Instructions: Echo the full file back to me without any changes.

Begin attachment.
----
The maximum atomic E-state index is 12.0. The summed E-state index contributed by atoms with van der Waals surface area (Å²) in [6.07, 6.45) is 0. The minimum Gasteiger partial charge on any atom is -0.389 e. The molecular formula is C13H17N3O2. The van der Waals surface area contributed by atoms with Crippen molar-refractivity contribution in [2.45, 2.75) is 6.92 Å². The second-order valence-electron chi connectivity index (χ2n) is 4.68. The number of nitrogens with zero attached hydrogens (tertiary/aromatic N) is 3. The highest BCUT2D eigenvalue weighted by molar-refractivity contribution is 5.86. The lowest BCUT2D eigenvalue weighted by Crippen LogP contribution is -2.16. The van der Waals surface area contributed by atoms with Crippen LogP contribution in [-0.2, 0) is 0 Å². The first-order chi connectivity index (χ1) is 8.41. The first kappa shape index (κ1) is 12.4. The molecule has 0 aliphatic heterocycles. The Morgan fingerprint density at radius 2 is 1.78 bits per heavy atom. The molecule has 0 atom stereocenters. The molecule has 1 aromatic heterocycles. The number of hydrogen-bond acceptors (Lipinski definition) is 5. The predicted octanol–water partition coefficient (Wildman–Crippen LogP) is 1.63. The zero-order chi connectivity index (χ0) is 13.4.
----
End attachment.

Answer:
The maximum atomic E-state index is 12.0. The summed E-state index contributed by atoms with van der Waals surface area (Å²) in [6.07, 6.45) is 0. The minimum Gasteiger partial charge on any atom is -0.389 e. The molecular formula is C13H17N3O2. The van der Waals surface area contributed by atoms with Crippen molar-refractivity contribution in [2.45, 2.75) is 6.92 Å². The second-order valence-electron chi connectivity index (χ2n) is 4.68. The number of nitrogens with zero attached hydrogens (tertiary/aromatic N) is 3. The highest BCUT2D eigenvalue weighted by molar-refractivity contribution is 5.86. The lowest BCUT2D eigenvalue weighted by Crippen LogP contribution is -2.16. The van der Waals surface area contributed by atoms with Crippen LogP contribution in [-0.2, 0) is 0 Å². The first-order chi connectivity index (χ1) is 8.41. The first kappa shape index (κ1) is 12.4. The molecule has 0 aliphatic heterocycles. The Morgan fingerprint density at radius 2 is 1.78 bits per heavy atom. The molecule has 0 atom stereocenters. The molecule has 1 aromatic heterocycles. The number of hydrogen-bond acceptors (Lipinski definition) is 5. The predicted octanol–water partition coefficient (Wildman–Crippen LogP) is 1.63. The zero-order chi connectivity index (χ0) is 13.4.